Bread soda, baking powder, and yeast are all leavening agents. Leavening agents all release the gas, carbon dioxide causing dough or batter to expand when heated. Carbon dioxide bubbles are what gives the light texture you want in baking.
(Yeast works by fermentation. Yeast cells convert cereal-derived sugars into ethanol and carbon dioxide, giving an additional tart flavour such as in sourdough bread).
Bread Soda/Baking Soda (Sodium Bicarbonate)
Irish soda bread rises due to the chemical reaction between bread soda, an alkali (base), and buttermilk, an acid, releasing carbon dioxide bubbles. Buttermilk is what is left over after churning cream to make butter. This chemical reaction is immediate, therefore the dough must be put in the oven quickly before the carbon dioxide bubbles break up and disappear! We don’t want a flatbread! Bread soda is used for “quick” recipes for breads and biscuits. There is no waiting around like there is for yeast to do its thing. ( just had a COVID flashback!)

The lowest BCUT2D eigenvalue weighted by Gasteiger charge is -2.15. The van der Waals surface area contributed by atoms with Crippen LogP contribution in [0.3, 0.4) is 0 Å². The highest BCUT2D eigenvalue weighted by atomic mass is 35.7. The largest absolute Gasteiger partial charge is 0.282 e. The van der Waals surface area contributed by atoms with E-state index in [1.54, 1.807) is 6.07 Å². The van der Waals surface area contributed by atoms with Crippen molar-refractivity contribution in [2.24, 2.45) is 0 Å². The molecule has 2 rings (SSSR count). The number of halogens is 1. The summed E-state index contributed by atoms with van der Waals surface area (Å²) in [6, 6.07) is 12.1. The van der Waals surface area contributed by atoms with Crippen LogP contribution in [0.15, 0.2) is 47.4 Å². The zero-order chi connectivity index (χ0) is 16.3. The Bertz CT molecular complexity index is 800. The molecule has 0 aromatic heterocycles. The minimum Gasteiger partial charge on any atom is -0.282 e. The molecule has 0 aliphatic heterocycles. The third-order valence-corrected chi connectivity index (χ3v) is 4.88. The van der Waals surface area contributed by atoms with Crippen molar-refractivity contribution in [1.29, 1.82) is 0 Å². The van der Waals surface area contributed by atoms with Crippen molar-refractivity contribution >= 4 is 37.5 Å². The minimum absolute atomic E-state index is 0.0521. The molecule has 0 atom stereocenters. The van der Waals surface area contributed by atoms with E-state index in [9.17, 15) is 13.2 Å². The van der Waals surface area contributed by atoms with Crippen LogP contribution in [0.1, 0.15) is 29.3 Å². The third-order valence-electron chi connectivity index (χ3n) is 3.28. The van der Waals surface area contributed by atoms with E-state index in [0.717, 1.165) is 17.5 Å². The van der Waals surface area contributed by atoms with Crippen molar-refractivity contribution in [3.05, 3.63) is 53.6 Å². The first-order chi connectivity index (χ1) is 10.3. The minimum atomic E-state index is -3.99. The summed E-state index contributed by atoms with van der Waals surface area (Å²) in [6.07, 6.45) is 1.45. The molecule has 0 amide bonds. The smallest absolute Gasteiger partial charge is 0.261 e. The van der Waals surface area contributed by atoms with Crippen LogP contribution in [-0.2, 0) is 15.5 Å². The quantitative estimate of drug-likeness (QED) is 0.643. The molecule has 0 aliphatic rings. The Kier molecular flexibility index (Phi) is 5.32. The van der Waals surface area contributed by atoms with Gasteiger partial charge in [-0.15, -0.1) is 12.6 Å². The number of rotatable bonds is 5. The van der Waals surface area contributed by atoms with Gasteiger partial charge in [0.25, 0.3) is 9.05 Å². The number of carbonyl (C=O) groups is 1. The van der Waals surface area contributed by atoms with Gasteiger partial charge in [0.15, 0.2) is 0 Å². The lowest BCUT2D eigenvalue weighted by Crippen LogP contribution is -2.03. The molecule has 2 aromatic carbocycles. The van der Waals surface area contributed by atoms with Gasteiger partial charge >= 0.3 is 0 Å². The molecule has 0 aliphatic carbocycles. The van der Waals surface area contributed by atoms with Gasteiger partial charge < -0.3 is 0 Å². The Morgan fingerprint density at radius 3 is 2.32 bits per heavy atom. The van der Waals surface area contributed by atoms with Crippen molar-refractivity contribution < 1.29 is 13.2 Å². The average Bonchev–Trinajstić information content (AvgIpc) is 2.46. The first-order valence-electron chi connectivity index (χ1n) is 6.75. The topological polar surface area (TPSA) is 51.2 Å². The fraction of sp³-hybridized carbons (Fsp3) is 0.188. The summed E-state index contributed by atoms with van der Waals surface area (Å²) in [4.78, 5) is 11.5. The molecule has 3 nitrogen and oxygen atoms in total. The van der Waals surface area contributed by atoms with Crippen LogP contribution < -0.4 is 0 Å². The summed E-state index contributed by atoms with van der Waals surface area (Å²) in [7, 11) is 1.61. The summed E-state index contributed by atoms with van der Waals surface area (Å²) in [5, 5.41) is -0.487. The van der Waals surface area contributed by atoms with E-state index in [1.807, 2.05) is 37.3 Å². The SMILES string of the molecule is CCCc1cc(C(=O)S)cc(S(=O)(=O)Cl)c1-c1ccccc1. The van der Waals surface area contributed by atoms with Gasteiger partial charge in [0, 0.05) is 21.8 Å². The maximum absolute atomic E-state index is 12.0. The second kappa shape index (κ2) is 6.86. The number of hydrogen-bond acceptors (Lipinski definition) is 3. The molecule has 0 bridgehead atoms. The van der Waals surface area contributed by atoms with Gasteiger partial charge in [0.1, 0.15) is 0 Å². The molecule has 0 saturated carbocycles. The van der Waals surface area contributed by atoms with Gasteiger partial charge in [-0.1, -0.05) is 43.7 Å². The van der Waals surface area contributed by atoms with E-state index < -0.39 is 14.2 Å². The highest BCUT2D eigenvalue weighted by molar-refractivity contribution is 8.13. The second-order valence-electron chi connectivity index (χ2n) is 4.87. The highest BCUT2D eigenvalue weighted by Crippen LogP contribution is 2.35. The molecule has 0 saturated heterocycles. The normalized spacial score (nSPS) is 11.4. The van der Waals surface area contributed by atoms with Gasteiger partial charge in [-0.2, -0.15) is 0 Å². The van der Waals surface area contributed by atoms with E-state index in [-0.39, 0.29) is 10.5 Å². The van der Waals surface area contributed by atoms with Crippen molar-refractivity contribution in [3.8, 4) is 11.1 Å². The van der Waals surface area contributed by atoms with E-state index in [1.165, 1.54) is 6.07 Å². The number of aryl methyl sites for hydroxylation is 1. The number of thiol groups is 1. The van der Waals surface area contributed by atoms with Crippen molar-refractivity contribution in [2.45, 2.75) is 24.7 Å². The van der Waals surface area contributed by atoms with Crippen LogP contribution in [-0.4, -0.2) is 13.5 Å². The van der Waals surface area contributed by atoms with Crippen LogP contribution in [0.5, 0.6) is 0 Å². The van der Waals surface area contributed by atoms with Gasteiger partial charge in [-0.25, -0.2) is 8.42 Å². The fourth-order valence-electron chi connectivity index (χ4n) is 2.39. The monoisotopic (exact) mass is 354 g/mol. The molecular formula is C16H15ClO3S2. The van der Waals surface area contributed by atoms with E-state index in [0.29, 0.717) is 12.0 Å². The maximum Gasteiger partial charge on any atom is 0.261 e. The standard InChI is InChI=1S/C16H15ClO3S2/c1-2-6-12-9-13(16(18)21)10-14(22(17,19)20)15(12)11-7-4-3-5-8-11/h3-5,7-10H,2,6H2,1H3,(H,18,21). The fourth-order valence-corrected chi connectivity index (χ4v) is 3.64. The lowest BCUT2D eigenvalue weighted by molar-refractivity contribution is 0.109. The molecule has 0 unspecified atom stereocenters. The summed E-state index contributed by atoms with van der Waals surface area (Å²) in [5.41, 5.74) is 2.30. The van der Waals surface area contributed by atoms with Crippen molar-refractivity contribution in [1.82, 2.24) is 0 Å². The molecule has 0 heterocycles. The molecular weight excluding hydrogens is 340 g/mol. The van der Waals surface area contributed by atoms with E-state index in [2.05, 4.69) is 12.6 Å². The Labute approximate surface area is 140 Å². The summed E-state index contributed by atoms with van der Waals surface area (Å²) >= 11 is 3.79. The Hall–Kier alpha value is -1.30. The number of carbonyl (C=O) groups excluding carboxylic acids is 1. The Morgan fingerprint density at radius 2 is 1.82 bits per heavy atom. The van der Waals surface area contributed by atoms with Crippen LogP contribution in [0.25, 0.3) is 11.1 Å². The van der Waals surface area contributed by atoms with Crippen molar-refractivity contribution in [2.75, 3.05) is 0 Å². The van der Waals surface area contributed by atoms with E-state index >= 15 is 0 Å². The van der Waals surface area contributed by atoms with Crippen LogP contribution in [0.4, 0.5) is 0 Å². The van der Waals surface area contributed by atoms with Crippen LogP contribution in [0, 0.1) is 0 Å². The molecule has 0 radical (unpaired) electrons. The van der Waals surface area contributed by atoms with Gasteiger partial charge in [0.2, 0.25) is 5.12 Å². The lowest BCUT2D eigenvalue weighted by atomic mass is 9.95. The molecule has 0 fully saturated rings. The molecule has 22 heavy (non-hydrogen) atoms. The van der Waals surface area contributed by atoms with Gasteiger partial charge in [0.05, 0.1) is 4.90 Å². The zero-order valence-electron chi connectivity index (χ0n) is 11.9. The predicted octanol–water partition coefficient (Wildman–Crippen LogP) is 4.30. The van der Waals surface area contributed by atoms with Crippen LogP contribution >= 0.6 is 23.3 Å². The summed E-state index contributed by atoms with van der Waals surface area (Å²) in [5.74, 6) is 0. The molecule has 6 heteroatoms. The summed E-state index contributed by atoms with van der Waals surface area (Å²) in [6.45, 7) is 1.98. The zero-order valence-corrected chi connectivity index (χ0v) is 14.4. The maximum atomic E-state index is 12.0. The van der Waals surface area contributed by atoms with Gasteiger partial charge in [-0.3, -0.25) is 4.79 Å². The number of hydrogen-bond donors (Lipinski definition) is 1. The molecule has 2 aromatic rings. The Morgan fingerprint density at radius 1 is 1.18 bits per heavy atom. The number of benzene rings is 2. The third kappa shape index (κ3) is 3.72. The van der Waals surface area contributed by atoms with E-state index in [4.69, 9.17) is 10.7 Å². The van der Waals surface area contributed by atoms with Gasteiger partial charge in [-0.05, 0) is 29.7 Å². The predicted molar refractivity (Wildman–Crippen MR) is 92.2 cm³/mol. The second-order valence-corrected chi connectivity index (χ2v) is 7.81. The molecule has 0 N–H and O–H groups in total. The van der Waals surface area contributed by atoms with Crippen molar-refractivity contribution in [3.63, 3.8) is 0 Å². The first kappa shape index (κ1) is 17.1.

Baking Powder ( Cream of Tartar)
Baking powder contains both the alkali and the acid required for the chemical reaction to produce carbon dioxide bubbles. Therefore Baking Powder contains both bread soda and an acidic salt, typically cream of tartar ( potassium acid tartrate). Baking powder also contains cornstarch which acts as a buffer, preventing activation between acid and alkali during storage.
When the baking powder dissolves in liquid the bread soda reacts with the cream of tartar to get those air bubbles we want! No need for an acid ingredient such as buttermilk.
Baking Soda and Baking Powder go off in the cupboard and may explain why your baking didn’t rise!
They may need to be replaced every three months if you are not baking regularly.
Give it a go and enjoy!